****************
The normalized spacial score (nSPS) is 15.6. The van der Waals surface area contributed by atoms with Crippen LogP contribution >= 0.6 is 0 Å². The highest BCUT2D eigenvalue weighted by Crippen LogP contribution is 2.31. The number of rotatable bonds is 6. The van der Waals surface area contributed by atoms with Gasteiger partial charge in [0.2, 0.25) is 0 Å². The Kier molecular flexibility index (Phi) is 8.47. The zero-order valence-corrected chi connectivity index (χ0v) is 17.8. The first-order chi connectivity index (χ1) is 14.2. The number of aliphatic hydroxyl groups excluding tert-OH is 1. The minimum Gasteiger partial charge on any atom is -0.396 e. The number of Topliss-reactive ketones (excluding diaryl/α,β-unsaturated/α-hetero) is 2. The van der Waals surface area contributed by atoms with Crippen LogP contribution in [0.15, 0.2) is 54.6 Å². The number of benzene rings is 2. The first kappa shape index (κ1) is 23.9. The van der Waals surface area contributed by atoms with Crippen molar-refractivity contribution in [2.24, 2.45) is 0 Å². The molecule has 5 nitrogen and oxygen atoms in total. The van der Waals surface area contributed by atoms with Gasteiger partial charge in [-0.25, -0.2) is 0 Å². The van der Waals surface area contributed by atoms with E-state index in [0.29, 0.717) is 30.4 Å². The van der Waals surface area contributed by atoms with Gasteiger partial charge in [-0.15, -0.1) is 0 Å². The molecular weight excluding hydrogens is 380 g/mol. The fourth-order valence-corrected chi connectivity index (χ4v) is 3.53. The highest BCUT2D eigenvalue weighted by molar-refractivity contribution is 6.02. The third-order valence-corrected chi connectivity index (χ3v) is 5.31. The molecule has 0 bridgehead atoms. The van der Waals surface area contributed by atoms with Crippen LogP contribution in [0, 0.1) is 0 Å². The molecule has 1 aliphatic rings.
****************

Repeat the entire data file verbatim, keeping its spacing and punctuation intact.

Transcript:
The normalized spacial score (nSPS) is 15.6. The van der Waals surface area contributed by atoms with Crippen LogP contribution >= 0.6 is 0 Å². The highest BCUT2D eigenvalue weighted by Crippen LogP contribution is 2.31. The number of rotatable bonds is 6. The van der Waals surface area contributed by atoms with Gasteiger partial charge in [0.2, 0.25) is 0 Å². The Kier molecular flexibility index (Phi) is 8.47. The zero-order valence-corrected chi connectivity index (χ0v) is 17.8. The first-order chi connectivity index (χ1) is 14.2. The number of aliphatic hydroxyl groups excluding tert-OH is 1. The minimum Gasteiger partial charge on any atom is -0.396 e. The number of Topliss-reactive ketones (excluding diaryl/α,β-unsaturated/α-hetero) is 2. The van der Waals surface area contributed by atoms with Crippen LogP contribution in [0.15, 0.2) is 54.6 Å². The number of benzene rings is 2. The first kappa shape index (κ1) is 23.9. The van der Waals surface area contributed by atoms with Crippen molar-refractivity contribution in [2.24, 2.45) is 0 Å². The molecule has 5 nitrogen and oxygen atoms in total. The van der Waals surface area contributed by atoms with Gasteiger partial charge in [-0.25, -0.2) is 0 Å². The van der Waals surface area contributed by atoms with E-state index in [0.29, 0.717) is 30.4 Å². The van der Waals surface area contributed by atoms with Gasteiger partial charge in [-0.15, -0.1) is 0 Å². The molecular weight excluding hydrogens is 380 g/mol. The fourth-order valence-corrected chi connectivity index (χ4v) is 3.53. The highest BCUT2D eigenvalue weighted by molar-refractivity contribution is 6.02. The third-order valence-corrected chi connectivity index (χ3v) is 5.31. The molecule has 0 bridgehead atoms. The van der Waals surface area contributed by atoms with Crippen LogP contribution in [0, 0.1) is 0 Å². The molecule has 1 aliphatic rings.